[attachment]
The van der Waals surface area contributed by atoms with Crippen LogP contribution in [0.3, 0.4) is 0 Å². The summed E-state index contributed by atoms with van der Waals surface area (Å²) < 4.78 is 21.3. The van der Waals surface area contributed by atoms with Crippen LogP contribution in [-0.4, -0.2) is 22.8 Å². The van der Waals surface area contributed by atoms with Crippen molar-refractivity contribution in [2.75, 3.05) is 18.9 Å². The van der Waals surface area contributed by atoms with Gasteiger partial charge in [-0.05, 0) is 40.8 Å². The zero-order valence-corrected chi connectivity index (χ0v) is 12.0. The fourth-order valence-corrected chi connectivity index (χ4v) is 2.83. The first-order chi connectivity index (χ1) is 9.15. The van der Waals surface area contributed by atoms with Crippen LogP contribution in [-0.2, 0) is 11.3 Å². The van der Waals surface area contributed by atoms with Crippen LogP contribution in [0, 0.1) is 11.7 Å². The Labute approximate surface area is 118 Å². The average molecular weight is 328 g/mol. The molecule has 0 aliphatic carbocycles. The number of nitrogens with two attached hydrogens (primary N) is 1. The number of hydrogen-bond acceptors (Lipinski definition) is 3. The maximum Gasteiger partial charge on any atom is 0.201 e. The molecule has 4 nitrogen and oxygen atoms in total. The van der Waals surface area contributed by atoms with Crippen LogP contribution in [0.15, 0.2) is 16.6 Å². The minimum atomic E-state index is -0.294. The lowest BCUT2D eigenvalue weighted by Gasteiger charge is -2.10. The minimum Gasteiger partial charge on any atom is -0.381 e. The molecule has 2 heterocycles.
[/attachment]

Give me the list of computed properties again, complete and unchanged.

The van der Waals surface area contributed by atoms with Crippen LogP contribution in [0.3, 0.4) is 0 Å². The summed E-state index contributed by atoms with van der Waals surface area (Å²) < 4.78 is 21.3. The van der Waals surface area contributed by atoms with Crippen LogP contribution in [-0.4, -0.2) is 22.8 Å². The van der Waals surface area contributed by atoms with Crippen molar-refractivity contribution in [2.75, 3.05) is 18.9 Å². The van der Waals surface area contributed by atoms with Gasteiger partial charge in [-0.05, 0) is 40.8 Å². The zero-order valence-corrected chi connectivity index (χ0v) is 12.0. The fourth-order valence-corrected chi connectivity index (χ4v) is 2.83. The first-order chi connectivity index (χ1) is 9.15. The van der Waals surface area contributed by atoms with Crippen LogP contribution in [-0.2, 0) is 11.3 Å². The van der Waals surface area contributed by atoms with Crippen LogP contribution in [0, 0.1) is 11.7 Å². The Labute approximate surface area is 118 Å². The average molecular weight is 328 g/mol. The molecule has 0 aliphatic carbocycles. The number of nitrogens with two attached hydrogens (primary N) is 1. The number of hydrogen-bond acceptors (Lipinski definition) is 3. The maximum Gasteiger partial charge on any atom is 0.201 e. The molecule has 4 nitrogen and oxygen atoms in total. The van der Waals surface area contributed by atoms with Crippen LogP contribution in [0.15, 0.2) is 16.6 Å². The minimum atomic E-state index is -0.294. The lowest BCUT2D eigenvalue weighted by Gasteiger charge is -2.10. The minimum Gasteiger partial charge on any atom is -0.381 e. The molecule has 2 heterocycles.